If you are undergoing reconstructive surgery following an accident or illness, breast implants may be covered by your insurance. If the implants are not intended to provide recovery from illness or injury, it is probably not covered by your insurance plan. To put this into a clearer perspective, think of it as the insurance being obligated to return you to your previous state of health as closely as possible, but they have no obligation to help you become a different person.
Even more, if you pay for the augmentation yourself, you may discover that your premiums increase or that the insurance will not cover future surgeries or removal if a problem comes up. For example, if you develop an infection from the surgery, or if the implants have to be taken out for some other reason, the insurance company may tell you that the implants are not part of your original policy, or are not considered an insured risk, even if the medical attention you require would have been covered under other circumstances.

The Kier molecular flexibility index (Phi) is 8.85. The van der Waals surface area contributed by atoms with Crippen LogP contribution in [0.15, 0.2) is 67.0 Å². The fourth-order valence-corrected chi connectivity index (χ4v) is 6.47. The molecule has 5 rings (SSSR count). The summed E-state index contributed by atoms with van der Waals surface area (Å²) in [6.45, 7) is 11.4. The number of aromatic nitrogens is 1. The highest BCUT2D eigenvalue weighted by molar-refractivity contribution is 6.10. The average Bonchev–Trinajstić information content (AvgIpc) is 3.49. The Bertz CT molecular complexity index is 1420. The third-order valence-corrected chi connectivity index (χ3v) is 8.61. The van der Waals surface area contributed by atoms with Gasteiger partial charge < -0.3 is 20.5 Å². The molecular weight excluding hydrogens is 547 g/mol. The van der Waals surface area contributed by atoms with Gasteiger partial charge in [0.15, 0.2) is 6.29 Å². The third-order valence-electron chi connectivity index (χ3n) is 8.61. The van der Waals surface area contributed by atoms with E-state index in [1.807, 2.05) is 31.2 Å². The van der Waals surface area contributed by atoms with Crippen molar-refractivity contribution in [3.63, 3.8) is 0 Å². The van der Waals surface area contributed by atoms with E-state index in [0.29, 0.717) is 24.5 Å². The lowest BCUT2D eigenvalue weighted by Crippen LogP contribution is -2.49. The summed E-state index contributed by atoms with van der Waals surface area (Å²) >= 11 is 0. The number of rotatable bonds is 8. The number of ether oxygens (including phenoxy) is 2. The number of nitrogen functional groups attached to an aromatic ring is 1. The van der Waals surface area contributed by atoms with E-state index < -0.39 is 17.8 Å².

Your medical insurance might cover breast reductions, but only if such a procedure can be shown to create a better state of health for you. Medical insurance is focused on improving the medical health of their customers, and rarely perceive implants as offering any sort of improvement. Even worse, you should consult your insurance before having the procedure to find out whether implants will have a negative effect on the rest of your coverage.